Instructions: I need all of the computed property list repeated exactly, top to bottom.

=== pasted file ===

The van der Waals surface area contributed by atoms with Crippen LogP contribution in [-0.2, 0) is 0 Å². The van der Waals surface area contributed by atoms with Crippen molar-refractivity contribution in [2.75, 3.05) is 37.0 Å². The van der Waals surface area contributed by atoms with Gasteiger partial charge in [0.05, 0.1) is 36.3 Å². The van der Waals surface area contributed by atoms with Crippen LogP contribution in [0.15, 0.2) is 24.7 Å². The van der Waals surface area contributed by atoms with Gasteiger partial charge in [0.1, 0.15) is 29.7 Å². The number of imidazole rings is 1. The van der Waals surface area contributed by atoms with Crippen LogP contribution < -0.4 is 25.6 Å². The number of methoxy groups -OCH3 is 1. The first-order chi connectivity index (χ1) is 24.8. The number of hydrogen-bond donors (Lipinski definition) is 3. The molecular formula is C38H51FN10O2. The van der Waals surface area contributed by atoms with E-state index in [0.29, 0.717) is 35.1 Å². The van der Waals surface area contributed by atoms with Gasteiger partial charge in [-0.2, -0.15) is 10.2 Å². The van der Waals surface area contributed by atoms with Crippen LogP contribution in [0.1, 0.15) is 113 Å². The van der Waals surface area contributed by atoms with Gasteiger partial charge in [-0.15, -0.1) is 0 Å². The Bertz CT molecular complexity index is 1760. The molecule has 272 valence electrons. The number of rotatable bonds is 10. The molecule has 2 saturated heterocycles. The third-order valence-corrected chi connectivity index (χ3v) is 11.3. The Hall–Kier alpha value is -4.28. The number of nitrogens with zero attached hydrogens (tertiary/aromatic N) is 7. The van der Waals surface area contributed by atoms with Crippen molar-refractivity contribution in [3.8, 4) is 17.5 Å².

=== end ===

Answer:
The van der Waals surface area contributed by atoms with Crippen LogP contribution in [-0.2, 0) is 0 Å². The van der Waals surface area contributed by atoms with Crippen molar-refractivity contribution in [2.75, 3.05) is 37.0 Å². The van der Waals surface area contributed by atoms with Gasteiger partial charge in [0.05, 0.1) is 36.3 Å². The van der Waals surface area contributed by atoms with Crippen LogP contribution in [0.15, 0.2) is 24.7 Å². The van der Waals surface area contributed by atoms with Gasteiger partial charge in [0.1, 0.15) is 29.7 Å². The number of imidazole rings is 1. The van der Waals surface area contributed by atoms with Crippen LogP contribution < -0.4 is 25.6 Å². The number of methoxy groups -OCH3 is 1. The first-order chi connectivity index (χ1) is 24.8. The number of hydrogen-bond donors (Lipinski definition) is 3. The molecular formula is C38H51FN10O2. The van der Waals surface area contributed by atoms with E-state index in [0.29, 0.717) is 35.1 Å². The van der Waals surface area contributed by atoms with Gasteiger partial charge in [-0.2, -0.15) is 10.2 Å². The van der Waals surface area contributed by atoms with Crippen LogP contribution in [0.1, 0.15) is 113 Å². The van der Waals surface area contributed by atoms with Gasteiger partial charge in [-0.15, -0.1) is 0 Å². The Bertz CT molecular complexity index is 1760. The molecule has 272 valence electrons. The number of rotatable bonds is 10. The molecule has 2 saturated heterocycles. The third-order valence-corrected chi connectivity index (χ3v) is 11.3. The Hall–Kier alpha value is -4.28. The number of nitrogens with zero attached hydrogens (tertiary/aromatic N) is 7. The van der Waals surface area contributed by atoms with Crippen molar-refractivity contribution in [3.8, 4) is 17.5 Å².